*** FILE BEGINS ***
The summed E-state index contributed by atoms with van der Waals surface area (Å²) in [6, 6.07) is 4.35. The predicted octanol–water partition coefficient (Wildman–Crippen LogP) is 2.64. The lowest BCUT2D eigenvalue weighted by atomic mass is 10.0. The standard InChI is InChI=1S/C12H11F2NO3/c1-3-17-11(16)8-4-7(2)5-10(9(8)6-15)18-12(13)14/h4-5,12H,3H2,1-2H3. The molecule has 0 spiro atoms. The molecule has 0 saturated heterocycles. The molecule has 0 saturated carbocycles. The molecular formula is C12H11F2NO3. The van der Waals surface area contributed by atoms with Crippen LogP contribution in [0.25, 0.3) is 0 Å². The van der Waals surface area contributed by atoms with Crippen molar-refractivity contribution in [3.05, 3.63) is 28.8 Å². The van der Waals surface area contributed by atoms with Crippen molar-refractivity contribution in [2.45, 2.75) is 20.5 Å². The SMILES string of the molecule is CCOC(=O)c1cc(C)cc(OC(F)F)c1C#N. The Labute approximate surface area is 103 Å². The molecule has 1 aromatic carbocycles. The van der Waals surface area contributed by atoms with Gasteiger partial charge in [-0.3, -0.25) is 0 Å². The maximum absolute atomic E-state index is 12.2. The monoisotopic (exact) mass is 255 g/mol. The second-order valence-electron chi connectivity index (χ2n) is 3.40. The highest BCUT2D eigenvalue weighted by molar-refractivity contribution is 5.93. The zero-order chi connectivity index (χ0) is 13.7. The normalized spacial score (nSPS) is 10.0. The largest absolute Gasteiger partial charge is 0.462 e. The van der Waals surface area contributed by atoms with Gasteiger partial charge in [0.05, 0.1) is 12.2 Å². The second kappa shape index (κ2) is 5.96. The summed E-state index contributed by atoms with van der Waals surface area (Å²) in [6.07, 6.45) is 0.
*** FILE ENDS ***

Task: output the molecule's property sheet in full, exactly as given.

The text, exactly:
The summed E-state index contributed by atoms with van der Waals surface area (Å²) in [6, 6.07) is 4.35. The predicted octanol–water partition coefficient (Wildman–Crippen LogP) is 2.64. The lowest BCUT2D eigenvalue weighted by atomic mass is 10.0. The standard InChI is InChI=1S/C12H11F2NO3/c1-3-17-11(16)8-4-7(2)5-10(9(8)6-15)18-12(13)14/h4-5,12H,3H2,1-2H3. The molecule has 0 spiro atoms. The molecule has 0 saturated heterocycles. The molecule has 0 saturated carbocycles. The molecular formula is C12H11F2NO3. The van der Waals surface area contributed by atoms with Crippen LogP contribution in [0.25, 0.3) is 0 Å². The van der Waals surface area contributed by atoms with Crippen molar-refractivity contribution in [3.05, 3.63) is 28.8 Å². The van der Waals surface area contributed by atoms with Crippen molar-refractivity contribution in [2.45, 2.75) is 20.5 Å². The SMILES string of the molecule is CCOC(=O)c1cc(C)cc(OC(F)F)c1C#N. The Labute approximate surface area is 103 Å². The molecule has 1 aromatic carbocycles. The van der Waals surface area contributed by atoms with Gasteiger partial charge in [-0.3, -0.25) is 0 Å². The maximum absolute atomic E-state index is 12.2. The monoisotopic (exact) mass is 255 g/mol. The second-order valence-electron chi connectivity index (χ2n) is 3.40. The highest BCUT2D eigenvalue weighted by molar-refractivity contribution is 5.93. The zero-order chi connectivity index (χ0) is 13.7. The normalized spacial score (nSPS) is 10.0. The largest absolute Gasteiger partial charge is 0.462 e. The van der Waals surface area contributed by atoms with Gasteiger partial charge in [0.05, 0.1) is 12.2 Å². The second kappa shape index (κ2) is 5.96. The summed E-state index contributed by atoms with van der Waals surface area (Å²) in [6.07, 6.45) is 0.